Friday, May 25, 2007

Why You Should Ditch C++ For Java

In the 8 years I've been developing in Java, I've heard of numerous arguments about why it is better than C/C++. Some rave about the garbage collection that frees you from (most) memory management tasks. Others are swearing by the thread awareness of the language and the libraries. Or the design patterns that are elegantly embedded in its library implementation. Or the VM abstraction that makes it possible to run the same code in multiple operating systems. And of course you can always find the weirdos that mumble things like type safety and automatic bounds checking. These are all nice indeed, but it is something else that fills my heart with joy each and every time I stumble upon it.

Pretend for a minute that you make a living programming computers. I know, why would someone in his right mind do something like that, but bear with me. Let's also assume that for reasons unknown even to the Creator himself, you are using a development environment (IDE in geek-speak) written in C++. Suppose that while banging merrily at the keyboard you hit an IDE bug. Kaboom!

Segmentation fault. Core dumped.

Or perhaps you got a pretty little window on the screen that informs you that something terrible happened to your IDE and suggests to notify the proper authorities (that is, the IDE maker). After recovering from such a traumatic experience, you will eventually have to relaunch your IDE, curse for the Loss of Unsaved Changes and do them all over again.

Now let's assume you were using an IDE written in Java. Click, click, click: bug. But this time no kaboom. You clicked on some button-shaped thingy but nothing happenned. You click again, nada. The IDE is still there but something went obviously wrong. You call for help and your friendly sysadmin shows up. He digs up the IDE's log file and he shows you what happenned:

java.lang.NullPointerException
at org.eclipse.update.internal.ui.wizards.ReviewPage$TreeContentProvider.getParent(ReviewPage.java:181)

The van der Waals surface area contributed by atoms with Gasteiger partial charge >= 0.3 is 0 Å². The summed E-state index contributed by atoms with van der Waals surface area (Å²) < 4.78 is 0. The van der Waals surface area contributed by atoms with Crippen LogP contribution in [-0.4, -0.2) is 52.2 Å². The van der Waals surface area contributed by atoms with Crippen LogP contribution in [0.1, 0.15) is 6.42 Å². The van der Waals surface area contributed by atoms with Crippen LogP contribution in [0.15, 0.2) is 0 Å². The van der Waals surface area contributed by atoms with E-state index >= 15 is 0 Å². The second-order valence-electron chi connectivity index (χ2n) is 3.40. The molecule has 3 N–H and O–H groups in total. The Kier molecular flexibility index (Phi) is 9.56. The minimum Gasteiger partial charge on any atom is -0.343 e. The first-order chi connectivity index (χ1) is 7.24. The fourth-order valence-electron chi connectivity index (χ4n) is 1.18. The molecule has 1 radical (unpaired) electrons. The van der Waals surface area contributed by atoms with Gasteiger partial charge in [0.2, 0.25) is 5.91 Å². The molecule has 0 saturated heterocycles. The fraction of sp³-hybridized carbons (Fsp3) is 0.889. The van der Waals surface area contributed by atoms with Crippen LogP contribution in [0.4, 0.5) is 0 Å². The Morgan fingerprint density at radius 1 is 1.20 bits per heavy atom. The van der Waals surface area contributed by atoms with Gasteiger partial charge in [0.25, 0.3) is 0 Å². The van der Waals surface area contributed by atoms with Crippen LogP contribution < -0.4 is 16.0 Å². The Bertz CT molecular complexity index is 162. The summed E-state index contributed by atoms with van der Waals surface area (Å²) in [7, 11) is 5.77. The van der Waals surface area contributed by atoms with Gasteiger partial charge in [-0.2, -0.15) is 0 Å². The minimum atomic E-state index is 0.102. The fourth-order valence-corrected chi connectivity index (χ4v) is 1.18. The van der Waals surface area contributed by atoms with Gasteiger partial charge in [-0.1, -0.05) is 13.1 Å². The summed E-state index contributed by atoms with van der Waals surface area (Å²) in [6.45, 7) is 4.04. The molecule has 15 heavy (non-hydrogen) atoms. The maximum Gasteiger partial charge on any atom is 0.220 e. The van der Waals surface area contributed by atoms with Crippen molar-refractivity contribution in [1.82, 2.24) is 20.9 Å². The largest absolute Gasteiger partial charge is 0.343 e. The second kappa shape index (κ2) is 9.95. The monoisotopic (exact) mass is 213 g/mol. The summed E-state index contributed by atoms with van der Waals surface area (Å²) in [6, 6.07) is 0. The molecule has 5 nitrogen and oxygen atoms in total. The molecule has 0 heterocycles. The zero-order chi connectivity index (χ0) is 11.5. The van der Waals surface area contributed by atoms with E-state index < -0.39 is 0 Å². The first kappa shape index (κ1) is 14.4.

at org.eclipse.update.internal.ui.wizards.ReviewPage.getSite(ReviewPage.java:1370)
at org.eclipse.update.internal.ui.wizards.ReviewPage.access$29(ReviewPage.java:1367)
at org.eclipse.update.internal.ui.wizards.ReviewPage$13.run(ReviewPage.java:816)
at org.eclipse.jface.operation.ModalContext$ModalContextThread.run(ModalContext.java:113)


What do you do? You just forget about clicking that button-shaped thingy ever again (or maybe for a day) and get back to coding frenzy.

The important thing to realize is that in both cases the same problem emerged. A reference or pointer to something was accidentally pointing to something else instead, and it was being forced to behave, perhaps a bit abruptly. After all, we should all be careful where we point to. It's the noble thing to do. But the impact of such an accident was fundamentally different. In the first case the operating system killed the process, while in the second case an exception was propagated up the stack. Both programs are multi-threaded and therefore capable of doing many things in parallel, yet the first one could not avoid having all its threads killed because one of them messed up. Oh, the cruelty! How would that make the other threads feel, I wonder. The Java program on the other hand, rightfully punished the offending thread (to make an example perhaps), while the others were left alone to go about their businesses. My guess is they all chatted quietly afterwards about it and everyone agreed that the grounded thread was a troublemaker, who got what she deserved.